In Hayes' second season, he led the NBA in rebounding, becoming the first player other than Bill Russell or Wilt Chamberlain to lead the category since 1957 (Chamberlain was injured during much of the season). In Hayes' third season, 1970-71, he scored a career best 28.7 points per game. In 1971, the Rockets moved to Houston, enabling Hayes to play in the city of his college triumphs.
Hayes was acquired by the Baltimore Bullets from the Rockets for Jack Marin on June 23, 1972. He teamed with Hall-Of-Famer Wes Unseld to form a fierce and dominating frontcourt combination. The 18.1 rebounds per game Hayes averaged in 1974 is the third highest rebounding average of any NBA player since Wilt Chamberlain retired in 1973.
Hayes and Unseld later led the Washington Bullets to three NBA Finals (1975, 1978 and 1979), and an NBA title over the Seattle SuperSonics in 1978. During the Bullets' championship season (1978), he averaged 21.8 points and 12.1 rebounds per game in 21 playoff games. Hayes set an NBA Finals record for most offensive rebounds in a game (11), in a May 27, 1979 game against the SuperSonics. The Chicago Bulls' Dennis Rodman would tie this record twice, both games coming in the 1996 NBA Finals, also against the SuperSonics.
Desiring to finish his playing career in Texas and preferably Houston, Hayes was sent back to the Rockets for second-round draft picks in 1981 (Charles Davis) and 1983 (Sidney Lowe) on June 8, 1981. The "Big E" closed out his career with the Rockets in 1984. His final season was marked with some controversy; Hayes understandably did not play extensive minutes for much of the season due to his age and the team not being very good, but down the stretch he suddenly received extended minutes (he played all 48 minutes in one home loss) and speculation abounded that Houston was giving Hayes more playing time to ensure that the team would keep losing and have a better shot at getting the #1 draft pick (the Rockets did get that pick and used it to select Hakeem Olajuwon). Hayes finished his career with exactly 50,000 minutes played. Hayes had a career scoring average of 21.0 points and 12.5 rebounds per game. He played at least 80 games in every season. He ranks fourth in NBA history in total rebounds, behind Chamberlain, Russell and Kareem Abdul-Jabbar.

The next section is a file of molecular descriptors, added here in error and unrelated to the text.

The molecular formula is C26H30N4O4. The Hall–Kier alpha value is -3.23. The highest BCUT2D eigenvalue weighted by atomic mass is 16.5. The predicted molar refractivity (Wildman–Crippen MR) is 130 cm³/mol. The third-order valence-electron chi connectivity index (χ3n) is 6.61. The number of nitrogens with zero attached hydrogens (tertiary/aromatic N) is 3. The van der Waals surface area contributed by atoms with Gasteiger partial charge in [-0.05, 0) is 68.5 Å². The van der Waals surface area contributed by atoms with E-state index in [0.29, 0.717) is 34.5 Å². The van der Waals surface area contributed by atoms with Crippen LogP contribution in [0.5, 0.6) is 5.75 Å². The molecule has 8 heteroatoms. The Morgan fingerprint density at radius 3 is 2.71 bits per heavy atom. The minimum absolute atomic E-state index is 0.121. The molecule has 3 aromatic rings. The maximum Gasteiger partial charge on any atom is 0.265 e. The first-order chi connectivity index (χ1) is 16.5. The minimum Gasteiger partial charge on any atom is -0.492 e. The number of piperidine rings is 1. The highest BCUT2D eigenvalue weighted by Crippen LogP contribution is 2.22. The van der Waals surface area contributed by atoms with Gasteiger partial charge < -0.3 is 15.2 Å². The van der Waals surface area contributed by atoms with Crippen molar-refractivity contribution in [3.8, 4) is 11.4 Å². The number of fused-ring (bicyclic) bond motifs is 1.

Shortly after finishing his career in the NBA, Hayes returned to the University of Houston to finish the last thirty credit hours of his undergraduate degree. When interviewed about the experience, Hayes mentioned, "I played 16 years of pro basketball, but this is the hardest thing I've ever done."
For a while he owned a car dealership in Crosby, Texas. In November 2007, Hayes became a City of Liberty Police Reserve Officer, fulfilling a childhood dream. On November 22, 2010, it was announced that he would serve as an analyst for radio broadcasts of Houston Cougars games on Houston's KBME. Hayes is currently a reserve police officer with the City of Jersey Village, a suburb of Houston.
In his career with the San Diego/Houston Rockets and the Baltimore/Capital/Washington Bullets, Hayes played 1,303 games over 16 seasons, registering 27,313 points (ninth all-time) and 16,279 rebounds (fourth all-time). He is the all-time leading scorer for the Washington Bullets/Wizards. Hayes never missed more than two games in any of his 16 seasons in the NBA. In addition to his 1968 scoring title, he led the NBA in rebounding in 1970 and 1974. Hayes played in twelve straight NBA All-Star Games from 1969 to 1980. His total minutes played in the NBA were exactly 50,000.
Hayes was elected to the Naismith Memorial Basketball Hall of Fame in 1990 and named to the NBA's 50th Anniversary All-Time Team during the 1996-97 NBA season. He boycotted the Hall of Fame beginning in 1990 and refused to return until Guy Lewis, his coach at the University of Houston, was admitted. Lewis was admitted to the Hall of Fame in 2013, and Hayes was there for the first time since his induction in 1990.
|+||Denotes season in which Hayes won an NBA championship|
|*||Led the league|